Its Care and Copy.
No book in history has been copied as many times with as much care as has been the Word of God. The Talmud lists the following rules for copying the Old Testament:
- The parchment had to be made from the skin of a clean animal, prepared by a Jew only, and had to be fastened by strings from clean animals.
- Each column must have no less than 48 or more than 60 lines.
- The ink must be of no other color than black, and had to be prepared according to a special recipe.
- No word or letter could be written from memory; the scribe must have an authentic copy before him, and he had to read and pronounce aloud each word before writing it.
- He had to reverently wipe his pen each time before writing the Word of God, and had to wash his whole body before writing the sacred name of Jehovah.
- One mistake on a sheet condemned the sheet; if three mistakes were found on any page, the entire manuscript was condemned.
- Every word and every letter was counted, and if a letter were omitted, an extra letter inserted, or if one letter touched another, the manuscript was condemned and destroyed at once.
The old rabbi gave the solemn warning to each young scribe: “Take heed how thou dost do thy work, for thy work is the work of heaven; lest thou drop or add a letter of a manuscript and so become a destroyer of the world!”
The scribe was also told that while he was writing if even a king would enter the room and speak with him, the scribe was to ignore him until he finished the page he was working on, lest he make a mistake. In fact, some texts were actually annotated—that is, each letter was individually counted. Thus, in copying the Old Testament they would note the letter aleph (first letter in the Hebrew alphabet) occurred 42,377 times, and so on.
According to Westcott and Hort, the points in which we cannot be sure of the original words are microscopic in proportion to the bulk of the whole, some one-in-one-thousand. Thus, only one letter out of 1,580 in the Old Testament is open to question, and none of these uncertainties would change in the slightest any doctrinal teaching.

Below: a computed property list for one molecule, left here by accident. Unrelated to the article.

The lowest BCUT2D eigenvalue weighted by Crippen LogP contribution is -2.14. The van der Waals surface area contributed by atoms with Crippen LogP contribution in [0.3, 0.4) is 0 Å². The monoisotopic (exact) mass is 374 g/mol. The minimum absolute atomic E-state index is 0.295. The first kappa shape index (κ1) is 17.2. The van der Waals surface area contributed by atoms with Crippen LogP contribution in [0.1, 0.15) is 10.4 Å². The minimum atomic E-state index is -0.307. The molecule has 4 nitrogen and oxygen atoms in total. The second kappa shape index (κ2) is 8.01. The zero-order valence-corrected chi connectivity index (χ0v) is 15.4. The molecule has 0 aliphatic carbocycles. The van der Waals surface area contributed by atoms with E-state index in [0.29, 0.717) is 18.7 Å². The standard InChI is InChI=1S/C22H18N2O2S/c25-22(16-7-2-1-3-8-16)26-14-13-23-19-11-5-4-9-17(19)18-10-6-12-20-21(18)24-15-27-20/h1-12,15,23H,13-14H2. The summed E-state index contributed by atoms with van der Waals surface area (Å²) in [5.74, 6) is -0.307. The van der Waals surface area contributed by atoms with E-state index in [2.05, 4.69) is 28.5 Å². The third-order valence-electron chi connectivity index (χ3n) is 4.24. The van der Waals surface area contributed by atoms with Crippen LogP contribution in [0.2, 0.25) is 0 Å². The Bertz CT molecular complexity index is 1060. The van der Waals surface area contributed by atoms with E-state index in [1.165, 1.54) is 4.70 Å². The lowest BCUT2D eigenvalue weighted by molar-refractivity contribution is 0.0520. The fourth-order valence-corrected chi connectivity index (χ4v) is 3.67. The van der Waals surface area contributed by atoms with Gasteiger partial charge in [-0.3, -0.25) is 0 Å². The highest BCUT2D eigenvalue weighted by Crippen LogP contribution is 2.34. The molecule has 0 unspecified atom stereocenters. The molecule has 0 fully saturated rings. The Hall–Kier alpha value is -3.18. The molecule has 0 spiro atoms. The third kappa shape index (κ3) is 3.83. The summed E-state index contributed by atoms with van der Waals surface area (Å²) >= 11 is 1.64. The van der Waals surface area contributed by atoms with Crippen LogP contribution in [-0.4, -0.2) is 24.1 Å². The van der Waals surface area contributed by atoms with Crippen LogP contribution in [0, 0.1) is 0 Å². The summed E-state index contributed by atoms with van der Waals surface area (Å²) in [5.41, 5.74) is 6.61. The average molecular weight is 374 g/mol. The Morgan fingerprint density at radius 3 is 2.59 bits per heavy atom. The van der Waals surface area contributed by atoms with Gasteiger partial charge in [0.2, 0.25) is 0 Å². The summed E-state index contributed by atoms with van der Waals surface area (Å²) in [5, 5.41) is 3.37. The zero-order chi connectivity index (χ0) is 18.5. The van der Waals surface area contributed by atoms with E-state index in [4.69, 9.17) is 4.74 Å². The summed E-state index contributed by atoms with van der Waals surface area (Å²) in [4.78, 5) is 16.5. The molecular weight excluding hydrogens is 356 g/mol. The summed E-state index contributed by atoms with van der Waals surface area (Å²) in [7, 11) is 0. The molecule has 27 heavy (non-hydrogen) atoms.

Today there are almost 6,000 ancient Greek manuscripts of the New Testament. This perhaps does not seem like many, until one considers that: Fifteen hundred years after Herodotus wrote his history, there was only one copy in the entire world. Twelve hundred years after Plato wrote his classic, there was only one manuscript. Today there exist but a few manuscripts of Sophocles, Euripedes, Virgil, and Cicero.
Circulation: The Bible is written in over 1,950 languages. Bible societies are currently working with translators on 406 language projects in which one part of the Bible is being translated for the first time.
More than 80 percent of the world’s population now has access to at least some portions of the Bible in a language they can speak or understand. A summary of worldwide translations as of 1990 is as follows:
Australia/New Zealand/Pacific Islands 311
North America 69
Mexico/Central & South America 337
Constructed languages 3
Only one-half of one percent of all books published survive seven years—Eighty percent of all books are forgotten in one year. For example, let us imagine that during this year, 200 new books are published in America. Statistics show that by next year, only 40 of these 200 will remain. At the end of the seventh year, of the original 200, only one lonely book will survive.
During the Civil War, the ABS produced 7,000 Bibles a day for both sides—When Grant’s armies marched through Tennessee, horse-drawn Bible vans followed. In 1864, the Memphis Bible Society sent a shipment of cotton to New York in return for 50,000 Scripture portions.
What other ancient religious book can even remotely be compared to all this? Where could one go today to purchase a copy of Zen Vedas, or the Egyptian Book of the Dead? In fact, dozens of religions that once flourished have simply disappeared from the face of the earth without leaving the slightest trace. Other ancient religions may be viewed behind glass cases in the rare book section of dusty museums. But the smallest child can walk into almost any store in America and pick up a copy of the Word of God.
The Apocrypha and the Bible.
After the Old Testament canon had been recognized by the Jews as being officially closed, and prior to the New Testament period, there arose a section of literature called the Apocrypha. This word literally means, “that which is hidden” and consists of 14 books.
The Contents of the Apocrypha Include: